There’s a creeping fault line in California.
Not sure what that means? Don’t feel too bad. Even the scientists who’ve dedicated years of study to earthquakes and tectonic activity aren’t too sure what a creeping fault line means. But it still has some people worried that The Big One – the magnitude 8 earthquake that could strike California and leave behind chaos and devastation – is coming sooner rather than later.
Here’s What we Know:
Scientists released a study late last week about activity on the Garlock fault. You may remember that back in July, a 6.4 magnitude quake hit Southern California. For the next three weeks, a series of more than 110,000 aftershocks ruptured through the area, including a 7.1 magnitude one about 36 hours after the original rumble. The quakes became known as the Ridgecrest earthquakes.
The researchers who worked on the study used satellite radar imagery to detect underground movements all the way from space. They determined that all those aftershocks put extreme pressure on an area known as the Garlock fault, which is in the Mojave Desert. Following the quakes, they detected movement along the fault for the first time in recorded history.
The movement hasn’t started an earthquake or even minor shaking. Instead, it’s a slow movement, one the scientists can only describe as “creeping.”
What is Creeping, and is The Big One Coming or Not?
Creeping isn’t new – it’s happened before along the San Andreas Fault, and didn’t trigger an earthquake. In fact, some researchers believe that creeping can actually help to reduce stress on fault lines, making them less volatile. It’s not unusual for creeping to start as a result of other nearby quakes and then just stop, without causing major damage when it’s done.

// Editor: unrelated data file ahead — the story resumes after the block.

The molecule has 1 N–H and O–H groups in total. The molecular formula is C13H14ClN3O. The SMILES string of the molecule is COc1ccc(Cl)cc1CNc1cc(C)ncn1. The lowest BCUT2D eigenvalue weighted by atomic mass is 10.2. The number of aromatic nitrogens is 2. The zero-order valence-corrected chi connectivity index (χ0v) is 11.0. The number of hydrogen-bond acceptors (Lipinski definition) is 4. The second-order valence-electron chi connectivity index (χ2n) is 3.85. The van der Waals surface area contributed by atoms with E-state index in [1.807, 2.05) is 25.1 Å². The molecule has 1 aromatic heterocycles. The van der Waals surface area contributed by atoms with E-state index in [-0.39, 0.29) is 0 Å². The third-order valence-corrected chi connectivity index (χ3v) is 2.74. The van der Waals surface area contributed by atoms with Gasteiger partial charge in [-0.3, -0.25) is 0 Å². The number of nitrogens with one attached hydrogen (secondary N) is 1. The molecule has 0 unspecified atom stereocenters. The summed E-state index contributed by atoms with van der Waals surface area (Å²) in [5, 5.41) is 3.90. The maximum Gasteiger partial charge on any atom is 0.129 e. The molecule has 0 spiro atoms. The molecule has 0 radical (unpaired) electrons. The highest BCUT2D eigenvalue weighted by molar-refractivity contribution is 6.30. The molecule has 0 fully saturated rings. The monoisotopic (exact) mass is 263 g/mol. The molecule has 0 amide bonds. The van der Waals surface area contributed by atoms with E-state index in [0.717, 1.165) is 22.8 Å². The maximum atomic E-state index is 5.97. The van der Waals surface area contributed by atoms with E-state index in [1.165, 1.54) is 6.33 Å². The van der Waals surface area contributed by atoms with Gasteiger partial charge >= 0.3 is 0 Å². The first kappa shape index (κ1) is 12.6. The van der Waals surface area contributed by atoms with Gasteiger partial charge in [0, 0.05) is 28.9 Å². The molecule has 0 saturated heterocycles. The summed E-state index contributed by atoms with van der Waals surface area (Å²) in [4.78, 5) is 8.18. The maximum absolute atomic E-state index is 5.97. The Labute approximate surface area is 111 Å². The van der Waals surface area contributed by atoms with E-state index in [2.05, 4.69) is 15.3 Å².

But that still doesn’t mean that researchers know exactly what’s going on. Major seismic events are notoriously difficult to predict, and scientists can’t rule out the possibility that The Big One is coming, whether or not the Garlock fault creeping has anything to do with it.
More than anything, the incident highlights how it’s impossible to know when that overdue earthquake will hit, so to be prepared no matter what. If you’re in California, check out these resources to make sure you, your family and your classmates know what to do in the case of earthquake emergency.
About the Author
Rachelle Dragani is a freelance writer based in Brooklyn with extensive experience covering the latest innovation and development in the world of science. Her pieces on topics including DNA sequencing, tissue engineering and stem cell advances have been featured in publications including BioTechniques: the International Journal of Life Science Methods, Popular Mechanics, Futurism and Gizmodo.